Title: Judy Moody
Author: Megan McDonald
Illustrator: Peter Reynolds
Publisher: Candlewick Press, 2000
Where I got it: The library.
Judy Moody is a fun series for young readers, with a spunky heroine who isn't afraid to get her hands dirty. Judy wants to be a doctor when she grows up, is constantly being annoyed by her younger brother Stink, has a bunch of collections of things, and has a Venus fly-trap as a pet. In this first book of the series, she has to figure out what things make her Judy Moody, since her third-grade teacher assigned them to make a ME collage—what will she put on her poster?
I've seen this series around a lot over the past few years, and finally decided to check it out (again, thanks to Anita Silvey's Children's Book-a-Day Almanac). I'm really glad I did. Judy is a great character—certainly not afraid to get her hands dirty, she digs right into any type of experiment or fun prospect despite it's possible yucky-factor. She picks up toads, collects scabs (btw, gross) and finds food for Jaws (the aforementioned Venus fly-trap). Plus, she's got a best friend who's a boy, Rocky, which I think is very cool.
The situations she gets into are incredibly realistic, as are the conversations she has with her family and friends. This is especially true when it comes to Stink—I feel like I had the SAME arguments and back-and-forths with my own younger brothers. Stink talks in an erratic way that sounded all too familiar—just random enough, though the thoughts were sort of connected.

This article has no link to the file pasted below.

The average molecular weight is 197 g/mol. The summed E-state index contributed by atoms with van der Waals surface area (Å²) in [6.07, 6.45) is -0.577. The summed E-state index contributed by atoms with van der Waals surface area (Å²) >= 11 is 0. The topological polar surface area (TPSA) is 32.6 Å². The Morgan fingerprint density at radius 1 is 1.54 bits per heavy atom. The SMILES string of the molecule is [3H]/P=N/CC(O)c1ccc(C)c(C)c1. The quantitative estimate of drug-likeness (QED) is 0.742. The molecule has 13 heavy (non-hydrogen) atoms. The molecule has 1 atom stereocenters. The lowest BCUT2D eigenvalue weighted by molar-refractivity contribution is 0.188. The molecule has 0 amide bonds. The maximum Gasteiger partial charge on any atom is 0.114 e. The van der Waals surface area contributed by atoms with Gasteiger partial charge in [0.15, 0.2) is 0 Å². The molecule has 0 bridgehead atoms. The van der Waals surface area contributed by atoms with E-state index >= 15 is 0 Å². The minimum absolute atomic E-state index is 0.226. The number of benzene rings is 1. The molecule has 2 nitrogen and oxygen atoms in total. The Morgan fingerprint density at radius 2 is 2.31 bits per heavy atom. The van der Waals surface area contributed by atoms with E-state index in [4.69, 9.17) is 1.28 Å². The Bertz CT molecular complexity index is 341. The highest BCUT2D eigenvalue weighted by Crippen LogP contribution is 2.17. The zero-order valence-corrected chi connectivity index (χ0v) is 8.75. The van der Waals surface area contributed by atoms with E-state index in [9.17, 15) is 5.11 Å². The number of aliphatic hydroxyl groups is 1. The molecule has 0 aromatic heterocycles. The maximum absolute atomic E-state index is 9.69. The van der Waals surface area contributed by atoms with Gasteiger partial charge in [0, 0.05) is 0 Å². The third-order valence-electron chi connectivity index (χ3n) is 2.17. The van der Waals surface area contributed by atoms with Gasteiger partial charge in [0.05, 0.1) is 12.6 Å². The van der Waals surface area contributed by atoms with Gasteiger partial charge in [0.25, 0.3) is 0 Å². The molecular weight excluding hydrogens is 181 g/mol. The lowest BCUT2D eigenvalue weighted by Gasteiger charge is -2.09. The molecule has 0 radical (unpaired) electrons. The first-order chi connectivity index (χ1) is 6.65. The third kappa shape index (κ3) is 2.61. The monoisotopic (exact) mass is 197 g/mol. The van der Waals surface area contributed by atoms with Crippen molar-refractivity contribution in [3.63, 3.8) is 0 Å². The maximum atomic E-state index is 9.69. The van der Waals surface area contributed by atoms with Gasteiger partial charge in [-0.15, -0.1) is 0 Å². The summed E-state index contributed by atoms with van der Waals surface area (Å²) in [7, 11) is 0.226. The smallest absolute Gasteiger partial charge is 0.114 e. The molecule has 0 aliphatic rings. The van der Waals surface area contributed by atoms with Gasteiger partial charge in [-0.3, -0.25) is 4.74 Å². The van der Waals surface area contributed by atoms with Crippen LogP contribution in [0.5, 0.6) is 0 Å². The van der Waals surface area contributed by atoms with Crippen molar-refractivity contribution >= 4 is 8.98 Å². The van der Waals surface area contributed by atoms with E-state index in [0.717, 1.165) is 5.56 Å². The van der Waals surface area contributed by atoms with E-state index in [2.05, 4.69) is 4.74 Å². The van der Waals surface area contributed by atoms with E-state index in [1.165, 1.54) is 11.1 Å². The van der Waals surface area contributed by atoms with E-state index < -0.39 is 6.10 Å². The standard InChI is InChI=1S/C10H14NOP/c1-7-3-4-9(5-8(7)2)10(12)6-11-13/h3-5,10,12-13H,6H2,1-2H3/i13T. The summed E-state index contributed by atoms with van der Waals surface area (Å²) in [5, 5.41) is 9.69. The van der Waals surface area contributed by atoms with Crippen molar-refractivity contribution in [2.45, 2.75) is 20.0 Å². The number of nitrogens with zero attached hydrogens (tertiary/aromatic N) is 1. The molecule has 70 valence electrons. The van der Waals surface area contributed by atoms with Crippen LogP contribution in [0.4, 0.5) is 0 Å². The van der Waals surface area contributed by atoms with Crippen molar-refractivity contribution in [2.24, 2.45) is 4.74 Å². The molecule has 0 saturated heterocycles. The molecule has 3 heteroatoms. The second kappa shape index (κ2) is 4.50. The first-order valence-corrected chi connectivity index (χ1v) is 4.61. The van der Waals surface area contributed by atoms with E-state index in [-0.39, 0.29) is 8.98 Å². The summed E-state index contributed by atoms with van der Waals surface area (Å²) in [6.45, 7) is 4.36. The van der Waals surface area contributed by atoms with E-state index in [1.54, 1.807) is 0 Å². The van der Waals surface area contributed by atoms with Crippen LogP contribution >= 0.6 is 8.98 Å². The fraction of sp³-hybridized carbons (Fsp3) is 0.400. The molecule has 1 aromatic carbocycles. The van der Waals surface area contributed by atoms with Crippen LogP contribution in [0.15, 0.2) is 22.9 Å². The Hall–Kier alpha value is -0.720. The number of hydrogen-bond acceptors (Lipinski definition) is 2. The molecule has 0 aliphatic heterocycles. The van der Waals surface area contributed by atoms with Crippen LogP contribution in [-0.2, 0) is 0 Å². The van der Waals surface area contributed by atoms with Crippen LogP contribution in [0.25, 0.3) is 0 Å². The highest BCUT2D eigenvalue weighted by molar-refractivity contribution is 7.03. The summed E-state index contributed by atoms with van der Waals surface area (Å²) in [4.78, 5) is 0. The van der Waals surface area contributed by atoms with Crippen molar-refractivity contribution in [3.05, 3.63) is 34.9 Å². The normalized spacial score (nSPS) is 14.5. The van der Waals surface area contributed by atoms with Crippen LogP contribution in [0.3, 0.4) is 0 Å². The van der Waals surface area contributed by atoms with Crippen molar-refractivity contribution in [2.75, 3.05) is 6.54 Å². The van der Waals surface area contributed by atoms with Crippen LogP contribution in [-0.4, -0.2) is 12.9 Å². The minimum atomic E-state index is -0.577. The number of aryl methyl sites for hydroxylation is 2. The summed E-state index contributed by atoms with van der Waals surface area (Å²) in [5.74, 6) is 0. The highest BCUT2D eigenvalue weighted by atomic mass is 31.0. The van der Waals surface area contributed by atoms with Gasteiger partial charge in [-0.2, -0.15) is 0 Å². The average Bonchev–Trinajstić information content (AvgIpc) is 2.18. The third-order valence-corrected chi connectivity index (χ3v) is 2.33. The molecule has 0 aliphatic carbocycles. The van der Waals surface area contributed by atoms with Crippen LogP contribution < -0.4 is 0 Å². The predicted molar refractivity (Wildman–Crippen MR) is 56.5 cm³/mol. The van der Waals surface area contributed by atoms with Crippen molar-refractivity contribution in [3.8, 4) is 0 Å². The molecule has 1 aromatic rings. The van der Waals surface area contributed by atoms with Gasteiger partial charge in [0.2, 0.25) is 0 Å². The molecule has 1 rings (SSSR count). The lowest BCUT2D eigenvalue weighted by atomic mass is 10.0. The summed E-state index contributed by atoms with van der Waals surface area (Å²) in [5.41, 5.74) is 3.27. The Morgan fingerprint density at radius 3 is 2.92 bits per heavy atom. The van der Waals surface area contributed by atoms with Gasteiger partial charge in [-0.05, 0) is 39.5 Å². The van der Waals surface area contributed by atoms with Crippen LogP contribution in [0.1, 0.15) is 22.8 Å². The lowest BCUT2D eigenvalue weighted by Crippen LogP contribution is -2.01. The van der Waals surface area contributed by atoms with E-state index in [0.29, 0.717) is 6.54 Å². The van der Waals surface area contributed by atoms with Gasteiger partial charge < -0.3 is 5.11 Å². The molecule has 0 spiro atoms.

And Peter Reynolds' illustrations are awesome. Sort of doodley and cartoony, they are still incredibly detailed. The first double-page illustration is of Judy's room, and his little touches everywhere (a discarded apple core and ice cream container, posters taped to Judy's wall, a jar labeled "Jelly Bean Collection") make it a lot of fun to explore and examine closely.
I will definitely pick up the next titles in this series—I'm loving Judy's different moods, and the way she gets through each and every conundrum and situation she finds herself in. In this first book, my favorite was her solution for her almost-ruined collage (read it and find out what happens and how she fixes it—so great!).